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|Title: ||Short- and long-term cryopreservation of sperm and sperm suspension of the grouper, Epinephelus malabaricus (Bloch and Schneider)|
|Authors: ||Chao, N.H.;Tsai, H.P.;Liao, I C.|
|Issue Date: ||2017-11-24T02:44:18Z
|Publisher: ||Asian Fisheries Science|
Essential factors which affect the feasibility of cryopreserving sperm of the grouper, Epinephelus malabaricus (Bloch and Schneider), were determined by comparing percentage of motile spermatozoa, duration of storage life and fertilization rate of eggs when available. Fertility of sperm after thawing was maintained by using 10% dimethyl sulfoxide (DMSO) as a cryoprotectant with less than 10 minutes equilibration. An optimal ratio of 85% for sperm suspension from sliced testis or fresh milt diluted 20 times in Ringer solution for marine fish: 10% DMSO: 5% glucose is suggested. The addition of 15% Menezo Medium B2 INRA to the milt mixture resulted in the retention of higher progressive motility of cryopreserved sperm. The use of isopropanol with dry ice at -75°C or liquid nitrogen vapor at -100°C as freezing medium simplified the freezing procedure. Analysis of the motility of post-thawing sperm using the Hamilton-Thorn motility analyzer showed that the performance of one-and three-month old cryopreserved grouper spermatozoa was slightly poorer in terms of path velocity, progressive velocity, track speed and straightness. The use of microwaves in thawing frozen milt in polyethylene straws was found feasible and convenient with an optimum degree of power at 40% and conditional duration of 30-70 seconds. The post-thawing fertility of the spermatozoa was better when frozen immediately upon collection or right after transporting the material of raw milt or sperm suspension at 4°C for 1-2 hours. Fertility records of 78±18%, 83±3%, 95±0%, 75±32%, 13±1%, 95±0% and 66±12% were obtained for 1-, 17-, 41-, 54-, 128-, 278- and 291-day cryopreserved sperm (65.58-91.92% in controls) during the spawning seasons of 1990 and 1991.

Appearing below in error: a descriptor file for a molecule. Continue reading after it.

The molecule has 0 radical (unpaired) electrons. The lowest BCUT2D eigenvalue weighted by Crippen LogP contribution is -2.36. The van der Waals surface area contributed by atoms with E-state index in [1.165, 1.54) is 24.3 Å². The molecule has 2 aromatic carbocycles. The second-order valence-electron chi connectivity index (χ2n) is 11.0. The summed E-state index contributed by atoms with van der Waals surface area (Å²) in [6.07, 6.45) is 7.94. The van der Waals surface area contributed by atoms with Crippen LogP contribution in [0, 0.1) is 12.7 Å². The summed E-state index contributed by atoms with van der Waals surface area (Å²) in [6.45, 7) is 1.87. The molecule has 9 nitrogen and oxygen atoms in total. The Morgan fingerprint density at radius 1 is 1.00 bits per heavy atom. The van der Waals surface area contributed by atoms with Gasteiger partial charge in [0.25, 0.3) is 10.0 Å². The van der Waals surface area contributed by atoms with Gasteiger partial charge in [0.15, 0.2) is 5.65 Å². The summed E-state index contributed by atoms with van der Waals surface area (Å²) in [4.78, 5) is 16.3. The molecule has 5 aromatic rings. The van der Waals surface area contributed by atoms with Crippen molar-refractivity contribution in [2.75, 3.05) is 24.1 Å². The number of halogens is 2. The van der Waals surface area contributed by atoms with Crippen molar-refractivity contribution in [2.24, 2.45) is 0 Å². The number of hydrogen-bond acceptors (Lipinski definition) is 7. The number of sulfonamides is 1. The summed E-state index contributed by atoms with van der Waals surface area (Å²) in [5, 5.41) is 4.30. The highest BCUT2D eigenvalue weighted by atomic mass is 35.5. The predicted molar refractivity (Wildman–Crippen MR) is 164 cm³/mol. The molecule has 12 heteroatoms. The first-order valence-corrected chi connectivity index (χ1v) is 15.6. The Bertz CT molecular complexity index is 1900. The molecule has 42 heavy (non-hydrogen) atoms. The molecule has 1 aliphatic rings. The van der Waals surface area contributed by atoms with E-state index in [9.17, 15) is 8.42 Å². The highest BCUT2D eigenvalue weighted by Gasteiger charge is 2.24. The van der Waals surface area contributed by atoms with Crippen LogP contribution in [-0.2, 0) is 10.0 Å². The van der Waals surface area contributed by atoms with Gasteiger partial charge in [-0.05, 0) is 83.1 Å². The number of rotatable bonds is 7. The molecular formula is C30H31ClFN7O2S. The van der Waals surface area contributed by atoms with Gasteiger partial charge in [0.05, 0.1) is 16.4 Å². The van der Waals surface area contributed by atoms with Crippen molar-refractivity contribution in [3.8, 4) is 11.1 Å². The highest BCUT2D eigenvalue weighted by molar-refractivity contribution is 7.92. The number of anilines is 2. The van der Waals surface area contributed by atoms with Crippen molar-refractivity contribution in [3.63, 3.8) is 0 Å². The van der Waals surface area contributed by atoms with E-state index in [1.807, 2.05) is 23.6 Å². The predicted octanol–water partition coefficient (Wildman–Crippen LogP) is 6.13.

Preliminary extension to a private hatchery in 1991 resulted in additional production of about 50 million fertilized eggs by using cryopreserved sperm of E. malabaricus eight times when fresh milt was not available in the field.
|Relation: ||5(1), pp.103-116|
|Appears in Collections:||[廖一久院士專區] 期刊論文|
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